Inara spends most of her time trapped in the Roar, what she calls the hum in her head that prevents her from functioning. Zuhra is able to occasionally reach her after she uses a little bit of magic to heal her dying plants. Their mother has been so destroyed by their father's abandonment that she is unreliable caregiver. She also refuses to let them talk about or learn anything about the paladin.
Their lives will change when a boy somehow gets through the hedge - Halvor knows about the Paladin and he may be able to help understand Inara, if their mother will allow him to tell them anything. As Zuhra tries to learn how to help her sister, they set off a cascade of events that lead to more discoveries than she could have ever hoped.
The beginning of the book is slow, reinforcing the background that we know from Zuhra. Life in the citadel is isolated and boring. When the story really starts going, I was captivated by the Paladin, what little we learn of them and their cultures, as well as the dangers beyond our world. I was pretty hesitant to continue after the first slow part, but once I got about halfway through, I was really glad I had hung in there. This ended up being a really engaging fantasy for the latter half of the book.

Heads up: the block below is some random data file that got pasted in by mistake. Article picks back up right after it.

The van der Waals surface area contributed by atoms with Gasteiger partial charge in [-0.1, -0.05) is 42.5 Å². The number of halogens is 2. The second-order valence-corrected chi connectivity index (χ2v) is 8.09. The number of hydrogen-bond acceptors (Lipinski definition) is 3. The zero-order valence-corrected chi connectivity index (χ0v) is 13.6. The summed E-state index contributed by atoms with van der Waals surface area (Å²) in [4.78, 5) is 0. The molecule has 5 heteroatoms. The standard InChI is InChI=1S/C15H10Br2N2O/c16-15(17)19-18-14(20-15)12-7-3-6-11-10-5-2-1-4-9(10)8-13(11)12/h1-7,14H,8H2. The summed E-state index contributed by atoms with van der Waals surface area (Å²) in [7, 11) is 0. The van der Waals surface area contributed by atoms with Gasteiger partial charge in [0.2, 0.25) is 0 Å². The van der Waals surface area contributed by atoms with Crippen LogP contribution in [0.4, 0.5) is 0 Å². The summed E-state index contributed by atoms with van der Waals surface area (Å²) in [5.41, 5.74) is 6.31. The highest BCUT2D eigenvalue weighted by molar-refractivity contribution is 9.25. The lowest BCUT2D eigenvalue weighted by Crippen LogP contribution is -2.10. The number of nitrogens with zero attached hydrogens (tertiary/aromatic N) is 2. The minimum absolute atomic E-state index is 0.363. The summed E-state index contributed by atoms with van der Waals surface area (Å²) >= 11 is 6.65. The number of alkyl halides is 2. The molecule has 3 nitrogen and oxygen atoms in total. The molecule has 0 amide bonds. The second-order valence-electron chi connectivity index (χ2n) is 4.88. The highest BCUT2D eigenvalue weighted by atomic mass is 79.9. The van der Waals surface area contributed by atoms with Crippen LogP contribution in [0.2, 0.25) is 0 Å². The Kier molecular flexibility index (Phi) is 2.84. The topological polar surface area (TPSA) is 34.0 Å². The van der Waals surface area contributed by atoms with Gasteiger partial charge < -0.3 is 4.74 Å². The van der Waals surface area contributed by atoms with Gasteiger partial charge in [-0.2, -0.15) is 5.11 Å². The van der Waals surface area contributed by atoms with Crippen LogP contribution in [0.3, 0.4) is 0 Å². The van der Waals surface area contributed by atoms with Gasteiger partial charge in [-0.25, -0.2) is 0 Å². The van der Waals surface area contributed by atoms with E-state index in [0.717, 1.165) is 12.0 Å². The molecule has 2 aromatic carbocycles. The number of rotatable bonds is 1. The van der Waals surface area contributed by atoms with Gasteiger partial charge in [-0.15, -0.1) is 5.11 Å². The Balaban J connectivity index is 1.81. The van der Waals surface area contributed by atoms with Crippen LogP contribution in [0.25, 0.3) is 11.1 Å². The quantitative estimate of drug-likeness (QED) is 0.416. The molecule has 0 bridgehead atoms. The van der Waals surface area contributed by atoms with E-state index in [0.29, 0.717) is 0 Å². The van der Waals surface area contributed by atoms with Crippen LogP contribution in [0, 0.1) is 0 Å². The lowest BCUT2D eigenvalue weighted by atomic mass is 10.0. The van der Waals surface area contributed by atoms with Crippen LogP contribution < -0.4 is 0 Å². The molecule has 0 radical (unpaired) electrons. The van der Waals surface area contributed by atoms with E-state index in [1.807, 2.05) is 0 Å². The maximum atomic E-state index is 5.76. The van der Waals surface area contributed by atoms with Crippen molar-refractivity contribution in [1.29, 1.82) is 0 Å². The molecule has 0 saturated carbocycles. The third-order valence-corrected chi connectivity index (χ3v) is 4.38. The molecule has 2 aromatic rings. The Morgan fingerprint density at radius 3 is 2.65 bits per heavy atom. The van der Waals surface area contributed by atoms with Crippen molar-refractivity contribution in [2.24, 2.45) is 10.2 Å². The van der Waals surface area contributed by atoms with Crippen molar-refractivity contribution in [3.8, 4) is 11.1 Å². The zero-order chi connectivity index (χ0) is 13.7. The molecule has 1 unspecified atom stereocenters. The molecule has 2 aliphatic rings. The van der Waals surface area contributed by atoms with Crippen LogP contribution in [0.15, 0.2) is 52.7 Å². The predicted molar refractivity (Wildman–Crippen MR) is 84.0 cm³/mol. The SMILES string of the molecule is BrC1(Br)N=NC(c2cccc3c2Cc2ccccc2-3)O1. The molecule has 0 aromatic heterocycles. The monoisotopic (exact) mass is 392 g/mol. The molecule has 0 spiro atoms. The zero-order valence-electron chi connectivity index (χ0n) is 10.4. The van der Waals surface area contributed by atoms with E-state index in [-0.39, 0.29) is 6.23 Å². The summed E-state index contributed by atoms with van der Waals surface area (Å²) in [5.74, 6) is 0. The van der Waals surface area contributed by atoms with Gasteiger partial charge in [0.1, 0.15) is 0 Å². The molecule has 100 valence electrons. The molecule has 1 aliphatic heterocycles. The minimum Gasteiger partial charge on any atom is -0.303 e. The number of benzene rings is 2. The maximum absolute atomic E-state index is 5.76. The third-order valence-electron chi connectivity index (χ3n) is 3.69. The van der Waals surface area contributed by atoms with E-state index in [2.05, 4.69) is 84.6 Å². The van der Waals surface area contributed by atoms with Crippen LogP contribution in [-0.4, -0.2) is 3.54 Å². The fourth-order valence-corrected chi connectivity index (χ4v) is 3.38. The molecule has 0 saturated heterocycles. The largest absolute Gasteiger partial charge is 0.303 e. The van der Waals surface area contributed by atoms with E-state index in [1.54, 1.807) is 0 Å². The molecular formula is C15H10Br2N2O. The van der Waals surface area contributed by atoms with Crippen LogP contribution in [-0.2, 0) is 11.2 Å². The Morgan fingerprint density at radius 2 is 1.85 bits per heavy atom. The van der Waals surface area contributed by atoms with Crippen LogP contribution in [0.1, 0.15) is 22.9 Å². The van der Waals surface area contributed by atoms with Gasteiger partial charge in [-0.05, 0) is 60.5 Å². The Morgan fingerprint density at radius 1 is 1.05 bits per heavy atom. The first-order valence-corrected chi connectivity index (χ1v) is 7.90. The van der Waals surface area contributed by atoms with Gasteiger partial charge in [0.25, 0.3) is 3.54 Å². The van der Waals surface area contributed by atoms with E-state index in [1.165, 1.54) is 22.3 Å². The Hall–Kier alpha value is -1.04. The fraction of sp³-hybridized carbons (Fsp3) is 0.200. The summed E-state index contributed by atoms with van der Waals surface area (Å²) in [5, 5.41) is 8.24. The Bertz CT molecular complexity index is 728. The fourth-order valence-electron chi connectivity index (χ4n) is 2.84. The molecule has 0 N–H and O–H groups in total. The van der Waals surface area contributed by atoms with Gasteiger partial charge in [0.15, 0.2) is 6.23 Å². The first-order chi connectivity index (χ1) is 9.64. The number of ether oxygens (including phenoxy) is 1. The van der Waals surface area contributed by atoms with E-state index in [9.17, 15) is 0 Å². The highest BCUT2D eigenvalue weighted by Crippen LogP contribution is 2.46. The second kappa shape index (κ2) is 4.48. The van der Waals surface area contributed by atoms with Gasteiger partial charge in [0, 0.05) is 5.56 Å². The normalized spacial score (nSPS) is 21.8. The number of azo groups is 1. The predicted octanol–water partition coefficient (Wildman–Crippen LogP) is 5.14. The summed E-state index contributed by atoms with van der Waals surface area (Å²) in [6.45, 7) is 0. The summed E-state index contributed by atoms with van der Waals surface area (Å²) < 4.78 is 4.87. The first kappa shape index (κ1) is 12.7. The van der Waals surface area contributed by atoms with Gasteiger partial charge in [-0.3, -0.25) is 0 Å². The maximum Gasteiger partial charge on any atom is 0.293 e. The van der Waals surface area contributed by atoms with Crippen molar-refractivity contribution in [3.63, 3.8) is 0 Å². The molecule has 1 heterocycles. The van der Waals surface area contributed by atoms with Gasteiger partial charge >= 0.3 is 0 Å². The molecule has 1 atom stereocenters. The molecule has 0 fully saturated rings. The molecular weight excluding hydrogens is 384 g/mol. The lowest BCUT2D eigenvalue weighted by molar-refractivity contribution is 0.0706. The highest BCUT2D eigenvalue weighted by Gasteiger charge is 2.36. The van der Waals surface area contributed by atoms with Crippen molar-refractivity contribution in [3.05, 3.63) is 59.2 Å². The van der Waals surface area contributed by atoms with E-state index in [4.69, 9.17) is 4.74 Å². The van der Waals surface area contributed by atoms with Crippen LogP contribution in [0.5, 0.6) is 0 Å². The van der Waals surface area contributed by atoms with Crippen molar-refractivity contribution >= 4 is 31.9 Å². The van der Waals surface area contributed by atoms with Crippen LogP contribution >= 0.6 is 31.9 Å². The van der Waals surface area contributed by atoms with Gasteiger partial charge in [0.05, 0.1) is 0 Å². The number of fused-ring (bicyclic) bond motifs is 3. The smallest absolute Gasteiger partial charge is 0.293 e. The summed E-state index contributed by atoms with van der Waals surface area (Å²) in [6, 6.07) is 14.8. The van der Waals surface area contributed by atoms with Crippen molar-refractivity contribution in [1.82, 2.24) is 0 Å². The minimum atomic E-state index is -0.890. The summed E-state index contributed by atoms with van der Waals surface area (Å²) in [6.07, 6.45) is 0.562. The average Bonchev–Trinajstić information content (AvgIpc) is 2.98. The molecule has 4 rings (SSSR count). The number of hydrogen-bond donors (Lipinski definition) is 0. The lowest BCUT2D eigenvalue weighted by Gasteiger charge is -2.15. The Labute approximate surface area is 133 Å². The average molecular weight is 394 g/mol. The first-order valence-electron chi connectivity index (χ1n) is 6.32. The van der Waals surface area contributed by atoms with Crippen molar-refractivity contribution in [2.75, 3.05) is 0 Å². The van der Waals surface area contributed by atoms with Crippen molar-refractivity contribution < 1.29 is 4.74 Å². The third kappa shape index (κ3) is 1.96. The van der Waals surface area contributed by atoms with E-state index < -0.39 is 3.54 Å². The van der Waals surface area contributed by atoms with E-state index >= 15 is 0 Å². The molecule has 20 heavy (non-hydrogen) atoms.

I loved that the focus was on the sisters. Although their is some minor romance, the main love in the book is that between the two sisters. It has Frozen vibes in that way, and I was totally here for it. I also really enjoyed the world-building once we start to learn about more, and I can't wait to learn more about these worlds and culture in future books.
Overall, I think it was an okay start to the series - I would rate the first half three stars and the latter half five stars, so I am averaging the two for the overall book. With an intriguing new world and magic, SISTERS OF SHADOW AND LIGHT is a fascinating read that focuses on the bond of sisterhood.